We struck lucky with our last few stops in Cantabria, visiting the historic towns of Lierganes and then Castro Urdiales. Two totally contrasting places (one riverside, one seaside) but equally enjoyable each with its own character and feel. When we arrived at Lierganes it wasn’t immediately obvious where the highlights were and as we parked Buzz up in the free aire by the train track we weren’t completely convinced.
After a short exploration it didn’t take us long to discover the heart of the town, its character and calm, sleepy atmosphere. It soon became clear that with its old medieval bridge spanning the Miera river, it rightly deserves its reputation as a beautiful village.
The houses here are very smart, large, many of them detached. There’s a calm serenity in the cobbled streets with an air of exclusivity. Leafy lanes weave their way past spacious gardens with well kept lawns, pretty pots and balconies draped with flowers in bloom.
There isn’t a huge amount here in the way of commerce, just a few shops, a particularly good patisserie and some restaurants but it most definitely isn’t swamped with tourist orientated offerings. We found a nice looking restaurant in the evening with tables outside and sat with a glass of wine and free nibbles amongst the locals . There wasn’t a drinks menu and we were convinced the wine would cost a fortune but it was just 1.40 euros a glass!
Despite being by the train track we had a good, quiet night as it’s just an electric train which stops at 11pm. Refreshed and ready to go the next day, we set off to Castro Urdiales which was to be our last stop in Cantabria. This time it was a harbour town and we as we weren’t planning to stay on for the night, we just found a place on the road to park which was just a 1 minute walk to the promenade.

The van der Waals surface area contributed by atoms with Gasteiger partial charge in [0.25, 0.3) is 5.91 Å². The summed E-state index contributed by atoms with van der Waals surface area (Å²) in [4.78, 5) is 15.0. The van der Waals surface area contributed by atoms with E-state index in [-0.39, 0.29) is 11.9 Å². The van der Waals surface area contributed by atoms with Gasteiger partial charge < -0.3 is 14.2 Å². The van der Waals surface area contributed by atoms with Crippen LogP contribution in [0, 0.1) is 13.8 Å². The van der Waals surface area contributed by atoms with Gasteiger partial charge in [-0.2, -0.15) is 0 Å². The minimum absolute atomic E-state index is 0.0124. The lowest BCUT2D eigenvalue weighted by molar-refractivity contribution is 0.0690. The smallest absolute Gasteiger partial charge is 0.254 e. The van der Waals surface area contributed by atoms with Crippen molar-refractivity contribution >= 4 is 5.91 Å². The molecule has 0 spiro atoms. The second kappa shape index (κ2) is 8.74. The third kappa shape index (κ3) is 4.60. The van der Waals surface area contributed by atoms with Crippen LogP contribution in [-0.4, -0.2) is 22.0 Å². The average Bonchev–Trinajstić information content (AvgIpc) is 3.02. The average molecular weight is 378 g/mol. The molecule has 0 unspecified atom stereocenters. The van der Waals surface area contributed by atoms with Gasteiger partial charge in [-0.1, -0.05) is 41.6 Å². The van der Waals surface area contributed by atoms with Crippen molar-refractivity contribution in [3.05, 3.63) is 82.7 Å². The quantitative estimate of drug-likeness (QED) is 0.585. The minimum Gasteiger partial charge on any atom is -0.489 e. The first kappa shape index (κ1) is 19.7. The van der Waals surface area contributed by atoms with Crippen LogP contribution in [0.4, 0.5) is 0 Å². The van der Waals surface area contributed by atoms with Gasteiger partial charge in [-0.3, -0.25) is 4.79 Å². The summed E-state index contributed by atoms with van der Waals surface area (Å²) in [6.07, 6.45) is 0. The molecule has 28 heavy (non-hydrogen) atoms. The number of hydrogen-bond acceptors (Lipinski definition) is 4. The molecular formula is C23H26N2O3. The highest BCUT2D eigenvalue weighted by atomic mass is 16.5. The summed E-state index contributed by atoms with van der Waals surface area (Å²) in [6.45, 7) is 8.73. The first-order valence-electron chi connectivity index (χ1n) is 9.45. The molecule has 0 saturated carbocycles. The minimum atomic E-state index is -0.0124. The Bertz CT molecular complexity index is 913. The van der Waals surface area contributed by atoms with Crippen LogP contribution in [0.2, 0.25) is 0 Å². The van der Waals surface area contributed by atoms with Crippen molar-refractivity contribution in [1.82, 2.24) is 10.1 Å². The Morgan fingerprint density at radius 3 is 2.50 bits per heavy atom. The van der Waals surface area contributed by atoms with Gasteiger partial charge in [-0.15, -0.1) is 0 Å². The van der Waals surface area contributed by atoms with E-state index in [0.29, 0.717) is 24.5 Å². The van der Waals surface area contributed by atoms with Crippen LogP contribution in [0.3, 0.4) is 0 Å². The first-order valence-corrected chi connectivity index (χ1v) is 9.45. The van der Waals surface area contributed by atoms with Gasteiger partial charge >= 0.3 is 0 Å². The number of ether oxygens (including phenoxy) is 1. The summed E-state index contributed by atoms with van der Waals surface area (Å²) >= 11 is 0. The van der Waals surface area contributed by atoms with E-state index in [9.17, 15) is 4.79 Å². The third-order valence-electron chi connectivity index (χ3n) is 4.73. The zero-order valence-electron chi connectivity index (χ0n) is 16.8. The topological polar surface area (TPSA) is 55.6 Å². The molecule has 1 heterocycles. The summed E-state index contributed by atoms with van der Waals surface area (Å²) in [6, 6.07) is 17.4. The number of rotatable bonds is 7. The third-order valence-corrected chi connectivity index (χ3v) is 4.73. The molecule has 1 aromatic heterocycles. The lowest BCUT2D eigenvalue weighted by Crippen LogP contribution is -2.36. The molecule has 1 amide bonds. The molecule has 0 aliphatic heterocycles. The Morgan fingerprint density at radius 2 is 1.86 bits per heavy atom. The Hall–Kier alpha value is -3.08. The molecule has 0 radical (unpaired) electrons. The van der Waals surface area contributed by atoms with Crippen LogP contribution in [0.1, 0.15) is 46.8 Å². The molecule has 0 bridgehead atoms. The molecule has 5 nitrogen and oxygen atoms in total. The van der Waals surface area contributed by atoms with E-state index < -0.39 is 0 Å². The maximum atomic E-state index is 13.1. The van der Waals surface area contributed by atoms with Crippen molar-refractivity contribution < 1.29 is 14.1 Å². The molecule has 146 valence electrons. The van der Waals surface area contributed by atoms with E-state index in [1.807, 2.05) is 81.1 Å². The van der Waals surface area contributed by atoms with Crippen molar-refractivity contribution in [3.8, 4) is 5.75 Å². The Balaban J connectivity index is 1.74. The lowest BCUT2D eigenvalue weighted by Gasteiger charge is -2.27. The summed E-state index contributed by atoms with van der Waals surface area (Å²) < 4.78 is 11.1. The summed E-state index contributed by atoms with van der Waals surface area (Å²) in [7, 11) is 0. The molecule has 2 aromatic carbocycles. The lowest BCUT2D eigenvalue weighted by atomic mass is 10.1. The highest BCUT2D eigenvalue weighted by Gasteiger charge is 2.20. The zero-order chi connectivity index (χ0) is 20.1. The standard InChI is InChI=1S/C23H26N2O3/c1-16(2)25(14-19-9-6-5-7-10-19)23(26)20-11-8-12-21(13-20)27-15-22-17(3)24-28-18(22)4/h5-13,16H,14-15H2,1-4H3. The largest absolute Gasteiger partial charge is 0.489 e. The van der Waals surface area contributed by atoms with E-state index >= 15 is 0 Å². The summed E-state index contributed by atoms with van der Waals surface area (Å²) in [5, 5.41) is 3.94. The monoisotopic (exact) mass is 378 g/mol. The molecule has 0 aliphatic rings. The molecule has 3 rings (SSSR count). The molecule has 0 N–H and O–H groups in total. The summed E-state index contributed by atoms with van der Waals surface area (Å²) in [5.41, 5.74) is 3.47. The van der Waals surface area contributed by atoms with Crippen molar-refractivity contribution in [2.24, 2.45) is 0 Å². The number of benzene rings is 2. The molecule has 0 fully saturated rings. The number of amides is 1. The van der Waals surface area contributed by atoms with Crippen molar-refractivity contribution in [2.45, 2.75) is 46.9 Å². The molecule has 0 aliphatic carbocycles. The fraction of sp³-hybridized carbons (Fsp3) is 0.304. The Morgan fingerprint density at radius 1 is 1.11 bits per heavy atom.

The sun was still out and shining so it was just right for a stroll along the sea side, walking up towards the harbour with its colourful, small fishing boats bobbing about in the water. Castro Urdiales was originally a small fishing town and is now a busy place with a picturesque waterfront. Its enhanced by its backdrop of a huge Gothic church which is as big as a cathedral and the restored castle which is now a lighthouse. There are some very grand looking, elegant buildings with almost a Victorian feel along the front too, many of them with galeries (glass fronted balconies) which is traditional in the region.
There were plenty of people around, most of them appearing to be eating or drinking in one of the many bars and restaurants. As we walked around searching for a table in the sun and finding all of them taken, we took a turn into the backstreets and found ourselves in a narrow road lined with bars and cafes. Spotting a free table in the sun, we took a seat, ordered some tapas and a drink and relaxed in the warmth of the sun.
We’re very aware that our time left on this trip is short and are trying to take time to enjoy every moment. Each time we stop, relax and chat we start to reminisce about our travels, and even now it still feels slightly surreal. If we’d never looked around and found this opportunity, if we’d never taken this chance and never discovered the freedoms and enjoyment of motorhoming we would probably still be sat at our desks in our home office today, trapped in a rut, bored and frustrated feeling like we had no way out. What a waste that would have been.